Nurse to speak at April Nanticoke Health Services Auxiliary meeting
Registered nurse Mary Beth Waide will be the guest speaker at the Nanticoke Health Services Auxiliary general membership meeting on Wednesday, April 12. Members will meet at the Methodist Manor House on Middleford Road for a breakfast brunch, which will be served at 9:30 a.m. Cost is $5.25. Reservations are due on or before April 7. Members will be contacted to make their reservations. Members are reminded to use the main lobby entrance of the Manor House.

Waide will speak on "quality, safety and patient care services" at Nanticoke Hospital. Membership in the auxiliary is open to men and women in the hospital service area. There is a broad spectrum of possible areas where service can be given. Interested people may contact Janet Hubbard, president, 628-0417, or membership co-chairwomen Jan Grantz, 628-8478, or Jan Foskey, 875-5629, for additional information.

Help available to select plan
A representative from the Delaware Prescription Assistance Program will be at the CHEER Community Center on Sand Hill Road, Georgetown, to offer education and outreach support to those needing assistance in understanding the new prescription drug program on Tuesday, April 11, and Tuesday, April 25 from 11:30 a.m. to 1:30 p,m. For more information call 854-9500.

Wellness group has programs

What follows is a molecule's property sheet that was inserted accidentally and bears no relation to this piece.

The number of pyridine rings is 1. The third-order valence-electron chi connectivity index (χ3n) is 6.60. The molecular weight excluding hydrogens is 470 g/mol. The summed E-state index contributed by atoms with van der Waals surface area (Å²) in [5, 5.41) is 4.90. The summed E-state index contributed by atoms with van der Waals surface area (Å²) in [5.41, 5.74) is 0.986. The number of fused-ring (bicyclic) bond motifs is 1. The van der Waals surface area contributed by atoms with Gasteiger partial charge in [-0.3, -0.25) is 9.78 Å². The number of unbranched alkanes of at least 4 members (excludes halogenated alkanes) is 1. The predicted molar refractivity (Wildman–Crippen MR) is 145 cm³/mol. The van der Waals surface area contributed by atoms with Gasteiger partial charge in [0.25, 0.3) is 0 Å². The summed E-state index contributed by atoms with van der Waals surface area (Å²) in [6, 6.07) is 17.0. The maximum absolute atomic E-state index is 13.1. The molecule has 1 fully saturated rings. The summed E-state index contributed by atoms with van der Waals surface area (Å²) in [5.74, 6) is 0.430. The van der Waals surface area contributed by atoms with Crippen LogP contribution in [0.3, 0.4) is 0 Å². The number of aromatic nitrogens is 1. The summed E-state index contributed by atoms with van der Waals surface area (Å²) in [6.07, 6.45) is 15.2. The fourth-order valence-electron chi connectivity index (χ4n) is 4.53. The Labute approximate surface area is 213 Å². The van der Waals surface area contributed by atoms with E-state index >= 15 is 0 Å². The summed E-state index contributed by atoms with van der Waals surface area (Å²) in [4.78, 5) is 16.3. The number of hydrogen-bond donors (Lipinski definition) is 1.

A long term cancer survivor support group meets on the first Monday of the month at The Wellness Community-Delaware from 5:30 until 7 p.m. This program, facilitated by Clare Wilson, RN, MS, will focus on meeting the needs of those people who are no longer in active treatment but are still emotionally affected by their experience with cancer. The Sussex facility is located at 19633 Blue Bird Lane, Suite 5, in Rehoboth directly behind the Crab Barn. Call 227-1155 for more information or to register for this group. The Wellness Community-Delaware is part of a national nonprofit organization that provides support, education and hope to people with cancer and their loved ones. Through participation in professionally led support groups, educational workshops and mind/body classes, people affected by cancer learn vital skills that enable them to regain control, reduce isolation and restore hope regardless of the stage of disease. At The Wellness Community-Delaware, all programs are free of charge.